Phl To Ramp Up COVID-19 Testing Through Pooling; Metro Manila To Be Pilot Area
“So if we now have one million test kits, we can test 10 million in this pooled testing,” according to presidential spokesman Harry Roque.
The Philippines will begin pooling to increase the number of people getting tested for coronavirus disease 2019 or COVID-19 amid continued criticisms that the government is not capable of mass testing.
The United States’ Centers for Disease Control and Prevention (CDC) defined pooling – sometimes referred to as pool testing, pooled testing or batch testing – as a means of “combining respiratory samples from several people and conducting one laboratory test on the combined pool of samples” to detect Severe Acute Respiratory Syndrome coronavirus 2. SARS-CoV-2 is the virus that causes COVID-19.
Presidential spokesman Harry Roque said on Thursday, July 30, that this is one of the initiatives that “we will start” as part of an invigorated response to curb COVID-19 transmission.
Roque clarified that he should have used “modeling” or piloting instead of “living experiment” when he said on Wednesday, July 29, that certain initiatives would first be implemented in Metro Manila. The Palace spokesman also declared that Metro Manila would be a “living experiment” wherein the government could be successful.
“Maybe you just did not understand it, but we now have new initiatives… that’s what we call… pooled testing,” Roque said.
Through this, Roque explained, “our testing capacity will multiply by 10.”
“So if we now have one million test kits, we can test 10 million in this pooled testing,” he said.
“So it’s not really completely an experiment. There is a term – ‘pilot’ or ‘modeling.’ So the word ‘experiment’ might not be right because we have not utilized pooled testing in the Philippines, although it has been used in Wuhan, South Korea, Vietnam… Germany… Israel,” Roque added.
Wuhan is the city in China where COVID-19 originated.
Roque cited pooling as one way to avoid going back to stricter measures, such as a modified enhanced community quarantine in Metro Manila, that Sen. Juan Edgardo Angara warned would result in the collapse of the economy.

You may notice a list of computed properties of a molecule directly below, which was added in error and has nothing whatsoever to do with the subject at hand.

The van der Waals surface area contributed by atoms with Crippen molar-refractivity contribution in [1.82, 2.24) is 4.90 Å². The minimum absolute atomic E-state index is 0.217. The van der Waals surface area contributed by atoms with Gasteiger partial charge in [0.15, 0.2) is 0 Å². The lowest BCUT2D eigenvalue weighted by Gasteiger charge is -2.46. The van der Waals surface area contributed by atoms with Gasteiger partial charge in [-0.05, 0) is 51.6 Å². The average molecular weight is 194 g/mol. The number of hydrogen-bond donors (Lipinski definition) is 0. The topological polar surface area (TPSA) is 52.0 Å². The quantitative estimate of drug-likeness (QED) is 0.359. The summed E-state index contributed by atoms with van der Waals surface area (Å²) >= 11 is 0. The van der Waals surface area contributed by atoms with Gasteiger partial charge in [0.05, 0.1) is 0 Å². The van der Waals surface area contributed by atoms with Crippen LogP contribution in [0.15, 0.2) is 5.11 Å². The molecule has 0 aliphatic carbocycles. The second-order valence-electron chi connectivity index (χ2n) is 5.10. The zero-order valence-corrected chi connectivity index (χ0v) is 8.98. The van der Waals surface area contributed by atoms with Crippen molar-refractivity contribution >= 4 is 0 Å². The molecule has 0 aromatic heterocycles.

The Inter-Agency Task Force (IATF) for the Management of Emerging Infectious Diseases has the same view, Roque said.
Testing czar Vince Dizon, also National Action Plan Against COVID-19 deputy chief implementer, and the Department of Health (DOH) earlier explained that under pooling, 10 to 20 samples of individuals could be tested in one go, thus saving on the cost of real-time reverse transcription polymerase chain reaction or RT-PCR swab test for SARS-CoV-2.
According to the CDC, if a pooled test result is negative, then all the people who provided samples can be presumed negative. If the pooled test result is positive, each of the samples in the pool will need to be tested individually to determine which ones are positive.
The CDC said pooling allows laboratories to test more samples with fewer testing materials, and it could be useful in scenarios like groups of workers returning to a workplace.
According to the CDC, pooling should be used only in areas or situations where the number of positive test results is expected to be low – for example in areas with a low prevalence of SARS-CoV-2 infections.
Dizon pointed out that this strategy would help the country achieve its target of 33,000 daily tests, possibly covering all of Metro Manila’s residents using the “gold standard” RT-PCR test, which detects the virus itself and not just antibodies in the rapid test.